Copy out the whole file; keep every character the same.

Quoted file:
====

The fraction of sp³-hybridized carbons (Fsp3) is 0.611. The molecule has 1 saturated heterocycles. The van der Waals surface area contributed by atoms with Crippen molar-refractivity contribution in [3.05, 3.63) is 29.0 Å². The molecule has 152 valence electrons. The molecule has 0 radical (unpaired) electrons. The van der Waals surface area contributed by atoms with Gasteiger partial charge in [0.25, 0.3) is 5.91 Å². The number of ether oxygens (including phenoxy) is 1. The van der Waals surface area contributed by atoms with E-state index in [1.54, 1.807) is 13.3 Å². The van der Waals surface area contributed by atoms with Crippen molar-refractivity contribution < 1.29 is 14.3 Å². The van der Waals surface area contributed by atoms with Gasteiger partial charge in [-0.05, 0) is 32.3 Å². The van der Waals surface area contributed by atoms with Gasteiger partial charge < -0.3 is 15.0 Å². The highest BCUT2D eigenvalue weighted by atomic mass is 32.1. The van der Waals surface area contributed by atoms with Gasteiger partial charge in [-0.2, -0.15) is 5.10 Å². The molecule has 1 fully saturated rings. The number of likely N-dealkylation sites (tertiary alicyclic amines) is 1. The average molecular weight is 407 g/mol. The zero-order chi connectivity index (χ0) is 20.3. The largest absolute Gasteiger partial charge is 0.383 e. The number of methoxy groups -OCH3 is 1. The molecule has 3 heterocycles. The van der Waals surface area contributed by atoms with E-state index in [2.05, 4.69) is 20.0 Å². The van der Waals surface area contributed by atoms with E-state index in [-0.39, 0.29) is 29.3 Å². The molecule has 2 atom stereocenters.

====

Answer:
The fraction of sp³-hybridized carbons (Fsp3) is 0.611. The molecule has 1 saturated heterocycles. The van der Waals surface area contributed by atoms with Crippen molar-refractivity contribution in [3.05, 3.63) is 29.0 Å². The molecule has 152 valence electrons. The molecule has 0 radical (unpaired) electrons. The van der Waals surface area contributed by atoms with Gasteiger partial charge in [0.25, 0.3) is 5.91 Å². The number of ether oxygens (including phenoxy) is 1. The van der Waals surface area contributed by atoms with E-state index in [1.54, 1.807) is 13.3 Å². The van der Waals surface area contributed by atoms with Crippen molar-refractivity contribution < 1.29 is 14.3 Å². The van der Waals surface area contributed by atoms with Gasteiger partial charge in [-0.05, 0) is 32.3 Å². The van der Waals surface area contributed by atoms with Gasteiger partial charge < -0.3 is 15.0 Å². The highest BCUT2D eigenvalue weighted by atomic mass is 32.1. The van der Waals surface area contributed by atoms with Gasteiger partial charge in [-0.2, -0.15) is 5.10 Å². The molecule has 1 fully saturated rings. The number of likely N-dealkylation sites (tertiary alicyclic amines) is 1. The average molecular weight is 407 g/mol. The zero-order chi connectivity index (χ0) is 20.3. The largest absolute Gasteiger partial charge is 0.383 e. The number of methoxy groups -OCH3 is 1. The molecule has 3 heterocycles. The van der Waals surface area contributed by atoms with E-state index in [2.05, 4.69) is 20.0 Å². The van der Waals surface area contributed by atoms with E-state index in [-0.39, 0.29) is 29.3 Å². The molecule has 2 atom stereocenters.